RADIUS can be setup on a variety of platforms for free. Win2K has RADIUS support and of course you could use open RADIUS on *nix.

    Your WEP key should be saved in your config. If you are unable to save it, you're doing something wrong.

    Command line scripting in order to connect to a WAP is a recipe for trouble. Try to figure out why your WEP key isn't being saved in your GUI config. Typically, you can create profiles within the card management software that comes with the wireless NIC. Take a closer look.
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  5. #5
    Macht Nicht Aus moxnix's Avatar
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    Typically, you can create profiles within the card management software that comes with the wireless NIC.
    My wireless card hold numerous profiles. I use 3 different wireless networks, one of which that uses wep and I don't have a bit of a problem switching from one to anouther. The only time I have to actually do anything is if I am in an area where I am not authorised on some network. Then I have to manually select it and add the encryption key if I wish to join it.
    \"Life should NOT be a journey to the grave with the intention of arriving safely in an attractive and well preserved body, but rather to skid in sideways, Champagne in one hand - strawberries in the other, body thoroughly used up, totally worn out and screaming WOO HOO - What a Ride!\"
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  6. #6
    Senior Member Spyrus's Avatar
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    [QUOTE] Originally posted here by lepricaun
    [B]already did that, but it's too bad that you can only change the password, i would like to change the usernam (admin account) as well.... perhaps if i can get a hold on the source code from the firmware...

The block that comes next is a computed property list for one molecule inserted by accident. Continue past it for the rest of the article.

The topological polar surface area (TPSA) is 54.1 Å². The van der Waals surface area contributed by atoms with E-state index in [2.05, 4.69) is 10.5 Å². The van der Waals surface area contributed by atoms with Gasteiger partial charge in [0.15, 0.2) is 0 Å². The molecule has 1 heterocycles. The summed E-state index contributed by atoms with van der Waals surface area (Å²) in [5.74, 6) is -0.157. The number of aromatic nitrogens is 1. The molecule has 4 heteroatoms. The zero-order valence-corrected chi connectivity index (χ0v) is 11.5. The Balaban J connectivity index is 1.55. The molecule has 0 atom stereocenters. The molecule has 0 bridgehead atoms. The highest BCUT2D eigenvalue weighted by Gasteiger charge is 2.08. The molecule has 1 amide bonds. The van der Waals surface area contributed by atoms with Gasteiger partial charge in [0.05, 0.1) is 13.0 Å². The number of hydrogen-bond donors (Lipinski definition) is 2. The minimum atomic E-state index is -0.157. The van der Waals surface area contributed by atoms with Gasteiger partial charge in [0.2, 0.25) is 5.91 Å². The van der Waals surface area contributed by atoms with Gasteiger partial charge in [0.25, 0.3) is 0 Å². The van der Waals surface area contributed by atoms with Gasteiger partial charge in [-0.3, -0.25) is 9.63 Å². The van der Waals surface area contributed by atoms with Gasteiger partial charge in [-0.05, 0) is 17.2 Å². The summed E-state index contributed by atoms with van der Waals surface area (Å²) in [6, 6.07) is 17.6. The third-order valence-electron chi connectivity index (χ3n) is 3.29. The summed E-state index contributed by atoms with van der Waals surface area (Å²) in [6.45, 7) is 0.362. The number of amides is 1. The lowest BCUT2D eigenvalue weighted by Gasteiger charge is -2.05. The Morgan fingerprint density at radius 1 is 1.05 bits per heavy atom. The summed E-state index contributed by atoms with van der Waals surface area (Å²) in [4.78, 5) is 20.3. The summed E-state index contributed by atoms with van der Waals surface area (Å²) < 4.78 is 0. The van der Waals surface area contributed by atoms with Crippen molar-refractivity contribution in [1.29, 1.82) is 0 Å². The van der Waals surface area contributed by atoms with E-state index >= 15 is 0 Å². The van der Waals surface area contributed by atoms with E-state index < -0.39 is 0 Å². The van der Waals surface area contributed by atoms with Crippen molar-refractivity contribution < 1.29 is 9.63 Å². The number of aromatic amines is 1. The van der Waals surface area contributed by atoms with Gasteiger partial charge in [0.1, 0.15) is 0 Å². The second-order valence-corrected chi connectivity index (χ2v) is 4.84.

You may want to try to update the firmware then you should be able to change the login name as well, at least I know you can do that with the linksys routers
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  7. #7
    You may want to try to update the firmware then you should be able to change the login name as well, at least I know you can do that with the linksys routers
    i've got the newest stable version, there is one newer, but it is still betatesting...

    as for the network key, i've found the solution in windows (xp) but not in the software provided with the router, this can't do anything except make a connection to the router on port 80...

    as for the RADIUS server... perhaps i'll set it up one time, for now i believe 128-bit and mac-access should be enough for me, i live at a ranch about 150m from the road, so i doubt that anyone else will have the chance to use my network, at least i hope

  8. #8
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    Hi,
    We really dont need to bother much for home use related to Wireless security.
    As i understand, a gud SSID and 128 bit WEP key with TKIP ( also WPA) and MAC filtering should be sufficient.

    If really worried then there are solutions incorporating RADIUS authentications with RSAs as well costins thousands of $ , but honestly the bugger is acutally our own mind , its only fear.. nothing much.. so dont worry enjoy ur wireless connectivity .

    That said, if someone for any reason, does not wants you to run wireless , he / she will simply bring another wireless gadget ( likely an old wireless phone ) and will simply jam the signal.. but usually people dont bug to that extent.. more over home wireless products are already so cheap why would u or any one bug u with that... live and let live .. :-)

    Lasty , there are sniffers , even if ur secure they will sniff.. so just realx.. use WEP / WPA and stay happy.


    Regards,
    Raja

  9. #9
    it's not that i'm afraid someone would use my network, it's just that i want to be able to secure it as much as possible since i'm learning for network administrator and i'm pretty sure i will get to deal wireless security sometime in the future for my future job... that's the main reason...